medium.[13] But more, he had the voice, the timing, the sense of how a scene should sound as well as look for the new talkies.[14] Cagney's appeal and popularity went beyond the mere finger-prodding, tight-smile-with-teeth-showing gestures that launched him into a new breed of tough-guy.[15] There was also that slightly nasal New York accent, the rat-a-tat delivery of his lines, and the way he could work a menacing nuance into an ingratiating question or aside.[16] Moreover, the public was getting tired of "pretty boys;" it wanted a new series of suave, handsome types in brittle comedies, insipid love stories, and easy-on-the-eyes musicals--Cagney was that guy.[17] His brash, determined personality thrived in gangster films like The Public Enemy, as well as in other films of different genres. Cagney continued to star in films that earned high praise throughout the early 1930’s, movies like Smart Money, Blond Crazy, Taxi, and The G-Men.[18]

Stardom (1932-1942)

After portraying a number of tough-guys, Cagney got a break from such roles when he starred in Busby Berkely’s musical extravaganza Footlight Parade in 1932, giving Cagney a chance to show off his dancing ability on film, a trait he would use to win him an Academy Award later in his career. He also took on his first, and only, Shakespeare role playing Bottom in the 1935 film A Midsummer Night’s Dream. Cagney was one of the Top Ten Moneymakers in Hollywood for the first time in 1935.[19] He took a break from the spotlight from 1936-1937 mainly because Warner Brothers had violated his contract, the first of many disputes between the studio and Cagney, and he took Warner brothers to court. The dispute was soon resolved (one of the first times an actor had taken on a studio in court and won) resulting in Cagney’s return to the screen once again to play a tough-guy, Rocky Sullivan in Angels with Dirty Faces (1938).[20] He worked alongside Pat O’Brien,
James Cagney won his only Academy Award for his depiction of George M. Cohan in "Yankee Doodle Dandee" (http://www.morethings.com/fan/james_cagney/index.htm)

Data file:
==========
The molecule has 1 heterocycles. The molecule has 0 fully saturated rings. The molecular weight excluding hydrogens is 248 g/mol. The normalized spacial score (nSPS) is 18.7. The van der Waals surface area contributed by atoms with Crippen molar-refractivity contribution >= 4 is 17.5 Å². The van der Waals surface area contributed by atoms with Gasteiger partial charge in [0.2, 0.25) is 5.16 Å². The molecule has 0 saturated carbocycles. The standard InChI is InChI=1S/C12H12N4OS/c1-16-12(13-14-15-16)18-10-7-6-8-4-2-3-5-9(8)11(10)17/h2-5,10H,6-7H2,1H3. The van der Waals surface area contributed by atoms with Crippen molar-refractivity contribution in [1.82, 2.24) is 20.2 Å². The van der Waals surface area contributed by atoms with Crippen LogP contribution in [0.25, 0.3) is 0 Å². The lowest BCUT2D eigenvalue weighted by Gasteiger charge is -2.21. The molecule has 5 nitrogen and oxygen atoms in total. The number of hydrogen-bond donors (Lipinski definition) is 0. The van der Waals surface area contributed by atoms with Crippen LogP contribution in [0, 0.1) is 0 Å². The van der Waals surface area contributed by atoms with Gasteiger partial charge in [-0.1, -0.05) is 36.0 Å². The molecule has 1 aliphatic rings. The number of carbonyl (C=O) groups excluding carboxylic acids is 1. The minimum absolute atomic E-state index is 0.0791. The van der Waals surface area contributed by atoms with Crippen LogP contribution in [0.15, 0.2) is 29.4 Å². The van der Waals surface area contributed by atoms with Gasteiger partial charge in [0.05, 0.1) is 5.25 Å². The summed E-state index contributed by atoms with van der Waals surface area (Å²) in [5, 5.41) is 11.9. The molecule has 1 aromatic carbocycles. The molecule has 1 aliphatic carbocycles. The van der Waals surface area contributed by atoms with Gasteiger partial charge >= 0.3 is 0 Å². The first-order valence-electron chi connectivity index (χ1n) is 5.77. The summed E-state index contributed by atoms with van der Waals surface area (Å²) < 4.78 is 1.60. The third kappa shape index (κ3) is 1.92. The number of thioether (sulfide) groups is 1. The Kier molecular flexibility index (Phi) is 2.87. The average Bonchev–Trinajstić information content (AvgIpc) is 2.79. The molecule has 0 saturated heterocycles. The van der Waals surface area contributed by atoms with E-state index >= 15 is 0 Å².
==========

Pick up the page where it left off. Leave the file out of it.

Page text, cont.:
a close friend to Cagney, as well as Humphrey Bogart. Cagney earned an Academy Award for Best Actor nomination for his performance. During his first year back with Warner Brothers, Cagney became the studio’s highest earner, raking in $324,000.[21] He completed his first decade of movie-making in 1939 with The Roaring Twenties, his last film with Humphrey Bogart and it was also his last gangster film for ten years.

By 1942 Cagney was itching to do a role that the Warner Brothers studio had been dangling in front of him for almost two years.[22] There were some who thought his interest in doing the life story of George M. Cohan was sparked by his desire to set himself up as some kind of a super-patriot in order to rest once and for all the suspicions aroused by the U.S. government anti-communist HUAC witch hunters (HUAC, or the "House Committee on Un-American Activities," was an investigative committee of the United States House of Representatives that ratted out members of the Communist party in various facets of American society, one of those being Hollywood).[23] A film such as the proposed Yankee Doodle Dandy that praised American values and ideals could protect Cagney from HUAC believing he was a communist.

All in all, patriotism alone was not why Cagney was so eager to do the movie about Cohan.[24] The truth is that Cohan had always been one of Cagney's idols, and had actually met Cohan twice on Broadway.[25] Cohan himself was excited to see Cagney play the part.[26] Not only was he impressed with the younger star's vitality and versatility, but he liked the way he danced.[27] Cagney's quote reveals how much it meant to him to play the role:

  • The film, he later commented, had all the music and good nostalgia scenes. They were part of an America that people liked to look back on. It was an exciting picture from an actor's point of view. I had knocked around in all kinds of shows and knew that every actor of Cohan's generation had been influenced by him. Cohan had unbounded energy and an interest in everything. He was bright as hell and had a drive second to none. Writing, dancing, and acting--he was a triple-threat man, that's what made him interesting.[28]